Sales Consultant:  “The customer said they were just looking, and then left”

Sales Manager:  “Did you get their contact information?”

Sales Consultant:  “No, they did not want to provide that.”

Sales Manager:  “Okay, don’t add them to the CRM”

If you think that does not happen, think again. It happens far more than you would want to admit. When is the last time you noticed a sales consultant not logging a customer into the CRM? What if anything did you do about it? This issue can be avoided for the most part if there is a strong manager presence on the floor along with proper, quality training. That is the sales consultant being comfortable with gathering the information needed to assist the customer. Knowing that the better their needs analysis is, the better chance they have of closing the sale! However, that cannot happen if the customer leaves the dealership, and we do not have their contact information.

If Your Managers Allow this and Participate the More Important Question is WHY?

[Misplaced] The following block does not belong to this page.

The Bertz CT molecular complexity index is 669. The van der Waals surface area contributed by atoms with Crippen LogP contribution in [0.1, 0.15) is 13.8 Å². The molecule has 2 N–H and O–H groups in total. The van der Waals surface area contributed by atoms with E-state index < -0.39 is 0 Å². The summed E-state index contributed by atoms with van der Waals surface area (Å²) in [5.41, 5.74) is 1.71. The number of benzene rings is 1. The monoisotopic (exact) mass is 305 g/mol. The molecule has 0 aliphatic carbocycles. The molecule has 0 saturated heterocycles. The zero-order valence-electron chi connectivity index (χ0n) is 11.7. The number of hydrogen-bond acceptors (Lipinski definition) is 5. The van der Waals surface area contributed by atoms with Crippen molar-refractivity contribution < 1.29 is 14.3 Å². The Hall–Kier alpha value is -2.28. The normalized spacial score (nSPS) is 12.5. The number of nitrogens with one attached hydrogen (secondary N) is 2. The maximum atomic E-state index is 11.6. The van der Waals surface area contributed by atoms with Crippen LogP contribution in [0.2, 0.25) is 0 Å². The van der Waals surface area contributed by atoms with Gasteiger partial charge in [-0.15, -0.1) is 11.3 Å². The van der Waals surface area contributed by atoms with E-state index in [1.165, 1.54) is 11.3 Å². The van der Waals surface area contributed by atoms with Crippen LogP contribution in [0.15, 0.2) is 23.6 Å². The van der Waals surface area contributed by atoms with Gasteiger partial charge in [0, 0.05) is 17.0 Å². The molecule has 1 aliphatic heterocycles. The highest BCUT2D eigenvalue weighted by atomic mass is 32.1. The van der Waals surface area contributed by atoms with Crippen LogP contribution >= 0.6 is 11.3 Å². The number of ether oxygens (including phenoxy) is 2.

I once worked with a sales manager who was always so proud of his closing rates on the desklog. But no sooner than he’d spit out his numbers, he admitted he did not log in the two customers from yesterday. As for why he did not log them into the system the excuses were (as mentioned above) “they were just looking. They came in thirty minutes before close.” - “they have no credit and cannot purchase” - this could very well be the case. But regardless of why it is they are visiting there is no excuse not to log them into the CRM. This scenario is like the BDC Manager saying “well we cannot get ahold of John Doe. So we are not going to count that against our closing rate,” which means the closing rate magically increased by 2-3% - it does not add up, no? This all can be avoided however if the culture shifts. That is understanding that not all customers will purchase a vehicle. In fact, dealers usually close only half of the customers they work with, which could be even lower if they logged all of their customers in the CRM!